The Flying Cloud, R505 - Season Four

Episode 227: You May Not Need A Weatherman To Tell Which Way The Wind Blows, But It Helps

A weathervane

Everett studied the shirt his men had recovered from the laundry in Rabaul. It was a plain utilitarian garment, devoid of any marks or insignia, in an unattractive shade of brown. There was no maker's label. A faint line of stitching showed where this had had either torn away or been removed.

"We're certain this came from the N-109?" he asked.

"That's what the... uh... lady... at the cleaning shop claimed," said Loris. The airman seemed somewhat out of sorts.

"It does look like the sort of thing the Fat Man's men might wear," Jenkins observed. "They seem to favor that particular hue."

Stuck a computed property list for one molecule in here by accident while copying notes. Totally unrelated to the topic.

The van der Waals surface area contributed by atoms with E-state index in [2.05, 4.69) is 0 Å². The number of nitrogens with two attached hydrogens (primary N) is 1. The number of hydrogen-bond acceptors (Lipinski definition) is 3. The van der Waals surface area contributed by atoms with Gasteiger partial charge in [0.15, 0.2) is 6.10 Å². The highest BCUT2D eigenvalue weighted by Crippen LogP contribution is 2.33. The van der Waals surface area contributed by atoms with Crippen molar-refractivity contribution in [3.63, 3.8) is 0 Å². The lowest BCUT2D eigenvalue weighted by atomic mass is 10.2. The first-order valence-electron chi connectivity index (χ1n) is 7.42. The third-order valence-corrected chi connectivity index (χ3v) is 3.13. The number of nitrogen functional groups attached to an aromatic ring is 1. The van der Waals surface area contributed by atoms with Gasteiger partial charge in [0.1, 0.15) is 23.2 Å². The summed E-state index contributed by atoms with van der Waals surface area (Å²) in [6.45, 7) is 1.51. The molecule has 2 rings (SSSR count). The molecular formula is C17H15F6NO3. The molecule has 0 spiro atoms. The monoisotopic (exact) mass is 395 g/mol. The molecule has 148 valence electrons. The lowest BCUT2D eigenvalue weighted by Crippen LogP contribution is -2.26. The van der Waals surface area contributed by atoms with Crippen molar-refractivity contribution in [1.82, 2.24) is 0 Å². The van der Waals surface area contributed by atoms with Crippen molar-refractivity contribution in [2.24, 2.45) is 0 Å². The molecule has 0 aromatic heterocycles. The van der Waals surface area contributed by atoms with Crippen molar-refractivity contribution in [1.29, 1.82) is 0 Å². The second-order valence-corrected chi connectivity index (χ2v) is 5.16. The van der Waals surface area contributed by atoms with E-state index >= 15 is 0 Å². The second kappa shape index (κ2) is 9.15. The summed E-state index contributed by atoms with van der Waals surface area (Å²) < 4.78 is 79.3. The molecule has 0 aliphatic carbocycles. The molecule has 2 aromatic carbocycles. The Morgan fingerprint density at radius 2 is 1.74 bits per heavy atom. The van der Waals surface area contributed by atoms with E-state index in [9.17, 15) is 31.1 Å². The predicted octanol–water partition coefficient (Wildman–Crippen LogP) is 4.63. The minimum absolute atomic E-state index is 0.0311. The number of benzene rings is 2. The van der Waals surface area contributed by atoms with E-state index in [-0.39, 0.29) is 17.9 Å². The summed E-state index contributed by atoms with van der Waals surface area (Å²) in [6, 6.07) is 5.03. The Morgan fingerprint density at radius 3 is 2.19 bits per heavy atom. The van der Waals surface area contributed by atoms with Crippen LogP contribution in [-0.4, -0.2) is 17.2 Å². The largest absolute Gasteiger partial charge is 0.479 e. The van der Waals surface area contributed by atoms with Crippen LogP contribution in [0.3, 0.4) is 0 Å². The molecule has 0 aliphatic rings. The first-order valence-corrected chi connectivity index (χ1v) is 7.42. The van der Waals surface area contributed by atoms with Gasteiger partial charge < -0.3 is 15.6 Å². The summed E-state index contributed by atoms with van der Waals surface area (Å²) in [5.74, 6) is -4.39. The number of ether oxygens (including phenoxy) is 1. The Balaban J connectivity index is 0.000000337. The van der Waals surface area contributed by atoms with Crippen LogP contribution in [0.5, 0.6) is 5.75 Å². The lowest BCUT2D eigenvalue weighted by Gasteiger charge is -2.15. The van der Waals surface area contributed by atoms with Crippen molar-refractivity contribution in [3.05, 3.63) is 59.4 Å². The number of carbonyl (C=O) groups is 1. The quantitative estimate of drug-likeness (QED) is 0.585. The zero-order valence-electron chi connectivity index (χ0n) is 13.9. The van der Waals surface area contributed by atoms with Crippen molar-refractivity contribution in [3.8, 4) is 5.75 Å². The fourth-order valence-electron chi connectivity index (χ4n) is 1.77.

Everett nodded. He recalled that one of the major nationalist groups in Germany was known for the color of their shirts. He set the garment aside and unfolded the receipt Loris had found in the front pocket. A heading at the top proclaimed Rabaul Flugreisen Wettervorhersage Gesellshcaft. Below this were several numbers. These seemed to correspond to some of the weather reports Jenkins and Emily had recovered.

"This seems like an unusual stroke of luck," said Iverson. "Is there any chance the nationalists planted this to lead us astray?"